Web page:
I really don’t know why I’ve failed to notice these before…
September 1st - And theres the thing. Although I’m sad for the passage of summer, I’m returning home in the golden hour. Soon, the time of great sunsets will be here.
The sky was terrified this evening, and the dying sun caught the trees by the canal beautifully.
I always think I can’t do it, but I can. There’s beauty in every season - bring it on.
September 1st - It really is coming on autumn now, and it’s getting me down a little. Cycling to work down Scarborough Road in Walsall on a grey Monday, fallen leaves already scatted on the road, it’s hard not to feel sad for the passage of another summer.
I feel this one has been good; it hasn’t seemed very wet, and although August was a tad grim, the previous months had been great. Sadly I’ve not got out for longer rides this year much at all, with a combination of work and family pressures and a healing, but still troublesome foot injury - but commuting this summer was a real joy.
It’ll be a while until this season gets beautiful, and I’ll be low for a bit yet. Every year, as I get older, this transition seems to be the hardest of the year. I’m wearing a jacket again more and more, soon the scarf and full gloves will be back out of the drawer, and dark evenings will be upon us.
Oh well, down the hatch. It’s still quite green…
August 30th - I don’t go to Shire Oak Park nearly enough. This Local Nature Reserve, which was once a sand and gravel quarry exploiting the bunter sandstone ridge on the crest of Shire Oak Hill, is a wonderful and rare place. It’s teaming with wildlife, from rabbits to amphibians, mustelids to owls. In this sandy, sheltered enclave, deciduous trees like oaks and birch (and even the odd maple) are thriving, and the outside world seems a long way away.
The reserve is maintained by Walsall Council and on this dull Saturday afternoon, it struck me how clean and litter free the place was. Like all such spots, there’s occasional nuisance from ASB and the odd idiot, but this is a lovely, little known place.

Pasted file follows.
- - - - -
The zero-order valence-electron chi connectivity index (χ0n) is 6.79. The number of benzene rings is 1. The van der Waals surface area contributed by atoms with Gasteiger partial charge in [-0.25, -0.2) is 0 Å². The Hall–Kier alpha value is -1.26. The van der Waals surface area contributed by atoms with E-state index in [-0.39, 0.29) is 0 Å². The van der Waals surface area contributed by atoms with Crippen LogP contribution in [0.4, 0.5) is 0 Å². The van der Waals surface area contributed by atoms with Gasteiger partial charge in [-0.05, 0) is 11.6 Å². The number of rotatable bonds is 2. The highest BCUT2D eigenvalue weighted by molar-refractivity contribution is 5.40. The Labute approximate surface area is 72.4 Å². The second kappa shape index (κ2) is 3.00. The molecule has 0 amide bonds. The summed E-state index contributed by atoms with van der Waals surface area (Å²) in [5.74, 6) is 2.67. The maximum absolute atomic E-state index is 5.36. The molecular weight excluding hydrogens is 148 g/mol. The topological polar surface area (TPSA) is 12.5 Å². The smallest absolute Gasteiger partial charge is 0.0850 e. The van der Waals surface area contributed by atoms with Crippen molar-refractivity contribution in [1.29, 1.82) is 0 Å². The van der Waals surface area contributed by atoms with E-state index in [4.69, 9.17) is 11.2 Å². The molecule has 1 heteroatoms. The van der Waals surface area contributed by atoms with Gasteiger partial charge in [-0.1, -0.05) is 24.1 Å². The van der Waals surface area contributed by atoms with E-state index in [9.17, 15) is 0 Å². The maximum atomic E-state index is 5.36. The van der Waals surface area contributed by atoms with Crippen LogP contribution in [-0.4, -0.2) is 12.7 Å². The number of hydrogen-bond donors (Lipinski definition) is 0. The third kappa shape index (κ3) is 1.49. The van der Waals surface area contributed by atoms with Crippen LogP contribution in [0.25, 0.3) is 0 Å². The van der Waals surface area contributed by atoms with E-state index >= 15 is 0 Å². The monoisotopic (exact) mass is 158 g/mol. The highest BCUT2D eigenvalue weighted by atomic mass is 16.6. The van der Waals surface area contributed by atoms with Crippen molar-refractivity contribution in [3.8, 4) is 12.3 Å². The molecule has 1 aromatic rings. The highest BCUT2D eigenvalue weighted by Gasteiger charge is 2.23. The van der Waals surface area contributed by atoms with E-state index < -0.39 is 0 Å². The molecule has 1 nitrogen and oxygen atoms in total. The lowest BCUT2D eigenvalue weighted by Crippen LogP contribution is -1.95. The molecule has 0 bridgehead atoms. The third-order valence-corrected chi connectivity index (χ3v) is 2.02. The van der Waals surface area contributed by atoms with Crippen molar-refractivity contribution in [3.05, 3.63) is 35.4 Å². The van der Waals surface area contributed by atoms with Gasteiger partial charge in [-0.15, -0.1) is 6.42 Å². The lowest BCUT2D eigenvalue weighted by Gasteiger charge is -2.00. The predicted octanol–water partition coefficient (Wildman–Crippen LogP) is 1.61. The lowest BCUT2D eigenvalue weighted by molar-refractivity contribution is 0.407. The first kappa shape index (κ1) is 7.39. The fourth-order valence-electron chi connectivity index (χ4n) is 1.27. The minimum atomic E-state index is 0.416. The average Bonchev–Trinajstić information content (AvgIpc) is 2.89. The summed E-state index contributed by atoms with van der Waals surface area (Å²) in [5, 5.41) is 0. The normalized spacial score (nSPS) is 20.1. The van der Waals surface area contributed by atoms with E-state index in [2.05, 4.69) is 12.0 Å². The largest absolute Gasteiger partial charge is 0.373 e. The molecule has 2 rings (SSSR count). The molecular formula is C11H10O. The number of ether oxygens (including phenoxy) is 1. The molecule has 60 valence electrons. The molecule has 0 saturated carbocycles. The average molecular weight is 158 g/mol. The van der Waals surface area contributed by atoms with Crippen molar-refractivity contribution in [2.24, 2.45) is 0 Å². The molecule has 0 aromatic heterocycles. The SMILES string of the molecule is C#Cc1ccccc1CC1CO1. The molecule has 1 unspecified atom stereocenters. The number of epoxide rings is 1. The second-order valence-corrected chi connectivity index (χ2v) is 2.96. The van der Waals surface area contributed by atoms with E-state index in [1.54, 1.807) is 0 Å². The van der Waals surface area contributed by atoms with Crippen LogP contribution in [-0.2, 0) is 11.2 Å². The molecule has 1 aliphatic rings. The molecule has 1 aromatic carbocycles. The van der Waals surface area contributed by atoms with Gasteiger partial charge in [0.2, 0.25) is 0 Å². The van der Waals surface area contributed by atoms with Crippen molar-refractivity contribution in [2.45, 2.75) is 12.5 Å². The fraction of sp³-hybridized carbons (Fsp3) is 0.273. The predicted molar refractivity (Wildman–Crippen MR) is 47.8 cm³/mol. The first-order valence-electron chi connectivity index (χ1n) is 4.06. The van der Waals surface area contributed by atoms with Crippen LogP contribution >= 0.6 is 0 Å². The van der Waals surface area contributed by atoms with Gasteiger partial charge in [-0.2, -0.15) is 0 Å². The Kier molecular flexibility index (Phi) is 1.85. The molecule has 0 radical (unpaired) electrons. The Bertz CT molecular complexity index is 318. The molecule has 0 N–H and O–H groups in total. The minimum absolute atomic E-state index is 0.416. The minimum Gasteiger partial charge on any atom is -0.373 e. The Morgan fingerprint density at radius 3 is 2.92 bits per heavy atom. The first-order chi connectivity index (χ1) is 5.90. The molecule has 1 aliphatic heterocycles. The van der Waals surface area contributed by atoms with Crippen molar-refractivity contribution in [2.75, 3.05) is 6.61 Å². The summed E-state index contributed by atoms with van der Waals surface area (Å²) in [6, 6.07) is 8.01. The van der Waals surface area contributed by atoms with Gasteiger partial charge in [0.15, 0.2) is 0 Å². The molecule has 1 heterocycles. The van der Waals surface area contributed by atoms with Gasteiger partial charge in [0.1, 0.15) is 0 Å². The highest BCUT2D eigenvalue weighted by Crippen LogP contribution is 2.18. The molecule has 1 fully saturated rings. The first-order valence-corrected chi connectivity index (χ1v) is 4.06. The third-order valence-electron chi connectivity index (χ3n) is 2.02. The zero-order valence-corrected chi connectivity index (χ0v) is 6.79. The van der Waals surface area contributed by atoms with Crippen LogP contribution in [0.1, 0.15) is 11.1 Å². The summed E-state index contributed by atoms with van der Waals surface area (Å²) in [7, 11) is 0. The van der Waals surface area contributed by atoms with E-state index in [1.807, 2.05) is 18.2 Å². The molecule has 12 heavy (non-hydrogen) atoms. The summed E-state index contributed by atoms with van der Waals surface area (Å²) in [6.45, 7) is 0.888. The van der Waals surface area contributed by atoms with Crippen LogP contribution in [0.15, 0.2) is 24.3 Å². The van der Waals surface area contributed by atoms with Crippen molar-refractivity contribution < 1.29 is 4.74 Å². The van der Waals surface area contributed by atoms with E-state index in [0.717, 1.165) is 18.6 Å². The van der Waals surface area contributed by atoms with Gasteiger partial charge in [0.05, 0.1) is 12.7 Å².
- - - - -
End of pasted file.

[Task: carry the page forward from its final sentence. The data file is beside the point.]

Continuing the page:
The heather in bloom is gorgeous here, but as with everywhere else, the oaks have had a bad year, with leaf miners and a lack of acorns startlingly evident. Also, I was puzzled by the white appearance of the unrecognised shrub I spotted by the main steps. Can anyone help? Is this disease, pest or normal?
August 27th - Just on the canal bank between the Black Cock Bridge and Walsall Wood Bridge, a crab apple tree with lots of good fruit.
This is the first tree along here I’ve seen with fruit this year. Normally there are three or four.
A sad reflection on the season, which seems to have been a bit strange. But never mind, this will make a lovely jelly for someone.
August 26th - In the backlanes between Stonnall and Shenstone (I’m not going to say where) there are a secluded row of apple trees. I’ve known of them for years, and they always seem to grow decent fruit. This year, they’ve excelled themselves.
The apples aren’t huge, but there are lots of them. There are several varieties, Cox’s, Russets, and I think Granny Smiths. The Russet I nabbed was sweet, juicy and ripe, the Cox too.
I always love to see these apples.
August 26th - The day was better, I guess, by virtue of being dry, but when I set out for a tentative ride mid-afternoon it was cold, and a harsh wind blew. It wasn’t a bad October day, I thought.
I’m taking it easy. My foot isn’t completely better, and I thought I’d see how far I could push it before embarking on longer rides again. I looped up to Chasewater, then down to Wall, through Chesterfield and Hilton, back to Lower Stonnall, then home. Apart from a bit of toe-burn, not too bad.
What did impress was the fruits I saw. A terrific year for large, plump conkers; the tree at Edial between Burntwood and Pipe Hill is laden, and although suffering leaf miner damage, has a huge crop this year. In a few weeks standing at that bus stop could be hazardous.
At Wall, the walnut tree has a crop too. After finding it last year, I didn’t expect it to fruit this year too, but it has, with the lime-like ripening walnuts hanging from the boughs. I picked up a few windfalls, which were firm and large. When ripe, the green husks will split to reveal the more familiar brown nut inside. That’s if any survive the squirrels.
The Walnut tree also seems to have some kind of leaf miner activity. There are ‘blisters’ on some of the otherwise healthy, waxy leaves. I wonder what the bug is?